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that no notice of hearing was sent out by either the applicant or by defendant governing body before its public hearing. Plaintiffs assert that failure to give them, as well as other interested parties who appeared at the zoning board hearings, notice is sufficient reason to declare the actions of the governing body null and void.
Prior to the passage of the Municipal Land Use Law, N.J.S.A. 40:55D-1, et seq. , applications for special reasons variances were controlled by N.J.S.A. 40:55-39(d), which reads:
Recommend in particular cases and for special reasons to the governing body of the municipality the granting of a variance to allow a structure or use in a district restricted against such structure or use. Whereupon the governing body or board of public works may, by resolution approve or disapprove such recommendation. * * * *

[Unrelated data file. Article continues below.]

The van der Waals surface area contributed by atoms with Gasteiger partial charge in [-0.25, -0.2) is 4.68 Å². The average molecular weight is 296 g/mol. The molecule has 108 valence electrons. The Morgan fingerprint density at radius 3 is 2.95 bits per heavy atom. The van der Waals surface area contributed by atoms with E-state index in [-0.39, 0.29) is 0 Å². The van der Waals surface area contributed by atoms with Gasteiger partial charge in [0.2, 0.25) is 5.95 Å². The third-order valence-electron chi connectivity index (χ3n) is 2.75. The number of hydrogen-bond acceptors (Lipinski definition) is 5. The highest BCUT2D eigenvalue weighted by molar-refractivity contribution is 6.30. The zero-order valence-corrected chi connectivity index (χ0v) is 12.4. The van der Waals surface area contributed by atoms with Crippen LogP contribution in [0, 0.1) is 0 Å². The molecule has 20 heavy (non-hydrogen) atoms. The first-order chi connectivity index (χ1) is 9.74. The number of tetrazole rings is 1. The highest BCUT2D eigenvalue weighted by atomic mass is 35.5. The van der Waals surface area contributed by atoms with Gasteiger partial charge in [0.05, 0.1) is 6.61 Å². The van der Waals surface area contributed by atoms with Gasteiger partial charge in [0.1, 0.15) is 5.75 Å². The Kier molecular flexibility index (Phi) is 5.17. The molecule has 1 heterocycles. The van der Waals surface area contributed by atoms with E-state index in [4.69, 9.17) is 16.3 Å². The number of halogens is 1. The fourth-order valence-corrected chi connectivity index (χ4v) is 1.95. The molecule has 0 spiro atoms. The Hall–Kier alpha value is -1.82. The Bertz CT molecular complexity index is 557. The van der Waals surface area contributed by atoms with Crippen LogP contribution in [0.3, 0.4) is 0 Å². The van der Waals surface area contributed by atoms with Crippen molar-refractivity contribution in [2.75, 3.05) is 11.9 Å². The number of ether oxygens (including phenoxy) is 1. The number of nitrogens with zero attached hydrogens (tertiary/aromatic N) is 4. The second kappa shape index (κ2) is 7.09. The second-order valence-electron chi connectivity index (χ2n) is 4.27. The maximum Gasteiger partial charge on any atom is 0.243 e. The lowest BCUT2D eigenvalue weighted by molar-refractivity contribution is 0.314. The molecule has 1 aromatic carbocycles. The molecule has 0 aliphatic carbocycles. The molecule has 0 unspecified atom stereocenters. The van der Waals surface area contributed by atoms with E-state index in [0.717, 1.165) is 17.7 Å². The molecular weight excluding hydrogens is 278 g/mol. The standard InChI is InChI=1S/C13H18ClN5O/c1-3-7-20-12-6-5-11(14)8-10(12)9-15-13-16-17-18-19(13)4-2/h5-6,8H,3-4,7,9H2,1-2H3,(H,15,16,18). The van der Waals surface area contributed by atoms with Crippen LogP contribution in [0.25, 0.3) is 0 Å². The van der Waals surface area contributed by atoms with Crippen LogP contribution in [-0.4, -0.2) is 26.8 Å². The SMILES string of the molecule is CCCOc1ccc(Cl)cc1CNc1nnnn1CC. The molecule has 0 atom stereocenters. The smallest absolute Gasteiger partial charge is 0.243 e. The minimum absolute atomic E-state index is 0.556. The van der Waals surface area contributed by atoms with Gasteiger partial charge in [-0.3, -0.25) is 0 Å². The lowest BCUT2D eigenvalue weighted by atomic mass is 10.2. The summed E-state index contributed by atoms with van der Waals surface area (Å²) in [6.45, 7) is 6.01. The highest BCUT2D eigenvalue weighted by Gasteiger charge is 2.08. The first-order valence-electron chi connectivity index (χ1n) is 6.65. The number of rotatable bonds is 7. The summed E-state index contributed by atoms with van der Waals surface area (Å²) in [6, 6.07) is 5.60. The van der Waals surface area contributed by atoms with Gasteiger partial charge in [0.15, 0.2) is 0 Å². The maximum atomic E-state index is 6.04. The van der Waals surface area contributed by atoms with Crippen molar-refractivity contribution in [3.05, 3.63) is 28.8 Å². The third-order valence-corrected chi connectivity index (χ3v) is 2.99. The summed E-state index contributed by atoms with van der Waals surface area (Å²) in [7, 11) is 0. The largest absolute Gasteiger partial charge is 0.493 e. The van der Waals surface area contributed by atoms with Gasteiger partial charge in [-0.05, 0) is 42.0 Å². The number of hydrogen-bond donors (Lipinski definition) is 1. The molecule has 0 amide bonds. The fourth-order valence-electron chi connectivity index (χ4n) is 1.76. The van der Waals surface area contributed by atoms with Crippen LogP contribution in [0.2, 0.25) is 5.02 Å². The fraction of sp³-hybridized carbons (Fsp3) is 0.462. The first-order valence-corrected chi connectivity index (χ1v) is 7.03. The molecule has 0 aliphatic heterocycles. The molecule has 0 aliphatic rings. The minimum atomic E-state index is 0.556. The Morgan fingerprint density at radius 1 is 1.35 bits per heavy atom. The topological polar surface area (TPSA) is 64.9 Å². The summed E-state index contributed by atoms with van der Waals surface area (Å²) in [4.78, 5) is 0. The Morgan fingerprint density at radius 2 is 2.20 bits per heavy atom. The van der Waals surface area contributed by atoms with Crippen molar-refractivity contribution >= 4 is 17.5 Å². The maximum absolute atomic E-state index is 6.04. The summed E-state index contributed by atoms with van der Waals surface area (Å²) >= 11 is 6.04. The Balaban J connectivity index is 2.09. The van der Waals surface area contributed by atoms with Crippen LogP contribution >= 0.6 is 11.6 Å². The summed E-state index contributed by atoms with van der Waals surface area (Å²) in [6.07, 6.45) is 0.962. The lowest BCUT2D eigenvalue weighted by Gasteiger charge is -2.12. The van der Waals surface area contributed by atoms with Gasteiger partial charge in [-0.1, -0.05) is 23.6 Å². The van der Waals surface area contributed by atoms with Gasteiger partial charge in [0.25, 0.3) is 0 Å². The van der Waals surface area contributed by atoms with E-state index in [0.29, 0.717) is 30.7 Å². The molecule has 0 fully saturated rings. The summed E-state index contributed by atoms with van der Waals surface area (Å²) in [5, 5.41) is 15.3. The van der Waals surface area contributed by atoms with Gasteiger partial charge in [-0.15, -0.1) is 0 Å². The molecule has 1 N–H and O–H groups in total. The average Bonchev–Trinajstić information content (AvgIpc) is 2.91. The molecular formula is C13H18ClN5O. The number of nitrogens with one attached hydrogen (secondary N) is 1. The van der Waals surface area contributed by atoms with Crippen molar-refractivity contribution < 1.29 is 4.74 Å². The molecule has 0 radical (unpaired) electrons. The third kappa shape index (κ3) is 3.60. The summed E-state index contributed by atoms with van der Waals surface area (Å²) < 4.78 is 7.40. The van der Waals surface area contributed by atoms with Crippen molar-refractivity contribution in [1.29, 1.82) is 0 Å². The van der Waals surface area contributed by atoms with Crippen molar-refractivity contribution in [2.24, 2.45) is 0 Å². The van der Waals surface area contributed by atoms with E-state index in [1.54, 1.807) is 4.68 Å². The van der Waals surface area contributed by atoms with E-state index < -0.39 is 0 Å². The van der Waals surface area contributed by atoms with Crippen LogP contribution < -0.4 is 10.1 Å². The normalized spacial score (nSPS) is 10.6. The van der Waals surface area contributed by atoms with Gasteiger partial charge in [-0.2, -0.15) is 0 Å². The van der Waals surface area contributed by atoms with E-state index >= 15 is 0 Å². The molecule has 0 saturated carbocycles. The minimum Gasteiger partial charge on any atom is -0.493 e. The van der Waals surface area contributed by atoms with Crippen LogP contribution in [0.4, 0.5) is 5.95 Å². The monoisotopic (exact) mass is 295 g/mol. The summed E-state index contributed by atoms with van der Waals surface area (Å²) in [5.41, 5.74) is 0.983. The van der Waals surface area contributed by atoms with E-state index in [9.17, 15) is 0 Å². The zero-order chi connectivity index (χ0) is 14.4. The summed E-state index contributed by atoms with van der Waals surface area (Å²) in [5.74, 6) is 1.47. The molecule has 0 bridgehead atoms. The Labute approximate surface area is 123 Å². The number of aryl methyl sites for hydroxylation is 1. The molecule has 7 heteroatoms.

Notice to all persons within 200' of the property in question was sent pursuant to N.J.S.A. 40:55-44. If the matter was favorably recommended nothing in the statute required the governing body or the applicant to give notice to any person that the governing body intended to act on the board's recommendation. In Sun Oil Co. v. Clifton , 16 N.J. Super. 265 (1951), the Appellate Division held that under the provision of N.J.S.A. 40:55-39(d) the governing body was not required to give notice of or to even have a hearing on the recommendation of a zoning board. The court stated:
In Reinauer Realty Corp. v. Paramus , 34 N.J. 406 (1961), the Supreme Court approached the need for notice and hearing in a different manner. The zoning board favorably recommended a special exception use, as provided under N.J.S.A.